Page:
|Dr Michael Morris
Animal welfare writer
People give up eating meat for a number of valid reasons, including a concern for the welfare of animals, preservation of the environment, and for health.
For others, the decision is a spiritual one.
The Seventh Day Adventists for example, believe that if the body is the temple of the spirit, then we have an obligation to stay healthy and eat the diet that God intended.
What is surprising is that in these lean economic times, the most attractive feature of a plant based diet has not been more widely publicised; it is far cheaper than a diet based around animal protein. One reason why this is not more widely known is that the animal industries like to mislead consumers by pointing out the high cost of imported and processed fake meats and other specialised vegetarian fare.
If we wish to eat mostly imported processed foods then of course our food bill will be high. This is the case whether we are eating imported vegetarian sausages or imported meat based salami. If, however, we restrict our intake to items readily available in a supermarket, then the vegan choices are far cheaper than meat based meals.
The chicken and egg industries try to justify their inhumane practices on the basis they are providing cheap protein for the masses. For example, after it was revealed that chicken meat is riddled with Campylobacter, the industry told us all that chicken meat is good value for money. However, a more detailed look at the protein compositions of animal and plant products will show that this is a fallacy. Food composition tables of common New Zealand foods are published each year by the Ministry of Health and Plant and Food Research. If these are consulted, and a price comparison made, it can be seen that pulses, peanuts, lentils and rolled oats contain more protein for the same price than meat, cheese or eggs.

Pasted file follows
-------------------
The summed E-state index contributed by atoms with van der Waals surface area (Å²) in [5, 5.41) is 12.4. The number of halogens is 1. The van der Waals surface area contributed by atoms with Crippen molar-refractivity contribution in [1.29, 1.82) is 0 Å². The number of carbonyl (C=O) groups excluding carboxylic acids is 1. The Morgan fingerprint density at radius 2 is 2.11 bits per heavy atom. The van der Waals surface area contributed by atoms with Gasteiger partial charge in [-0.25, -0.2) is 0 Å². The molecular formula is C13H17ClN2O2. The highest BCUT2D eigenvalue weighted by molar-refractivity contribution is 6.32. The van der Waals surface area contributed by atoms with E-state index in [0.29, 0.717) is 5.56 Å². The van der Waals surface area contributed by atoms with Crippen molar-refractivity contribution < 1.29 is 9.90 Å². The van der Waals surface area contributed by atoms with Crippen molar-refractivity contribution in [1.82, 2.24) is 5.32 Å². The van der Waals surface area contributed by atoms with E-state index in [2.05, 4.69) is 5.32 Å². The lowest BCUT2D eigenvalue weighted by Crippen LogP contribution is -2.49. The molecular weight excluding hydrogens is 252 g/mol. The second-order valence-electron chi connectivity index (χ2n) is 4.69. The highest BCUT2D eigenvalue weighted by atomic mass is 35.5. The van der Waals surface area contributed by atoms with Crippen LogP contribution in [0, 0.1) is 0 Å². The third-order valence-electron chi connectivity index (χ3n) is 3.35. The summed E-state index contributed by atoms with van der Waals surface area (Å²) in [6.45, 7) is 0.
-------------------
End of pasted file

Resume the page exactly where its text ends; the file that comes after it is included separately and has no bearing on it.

This superiority of plant based foods was highlighted in a recent article in the New Zealand Medical Journal. The price rises that Fonterra have been inflicting on the public make milk and cheese even less attractive than plant based alternatives as a cheap form of protein.
Beans, lentils, peanuts and chick peas may not be familiar products to New Zealanders, but this reflects our limited experience with culinary traditions rather than any inherent limitations on the part of these protein sources. In fact, these products have a major place in the culinary history of Mexico, India, Indonesia and Turkey respectively. The internet has terabytes of information on quick, tasty, nutritious recipes with these and other nutritious plant based ingredients. Simply type ‘vegan recipes’ into Google for pages and pages of mouthwatering meal ideas.
Institutions such as Adult Education Centres and the Seventh Day Adventist church also run cooking classes for those willing to try new ideas and save their money as well as their health.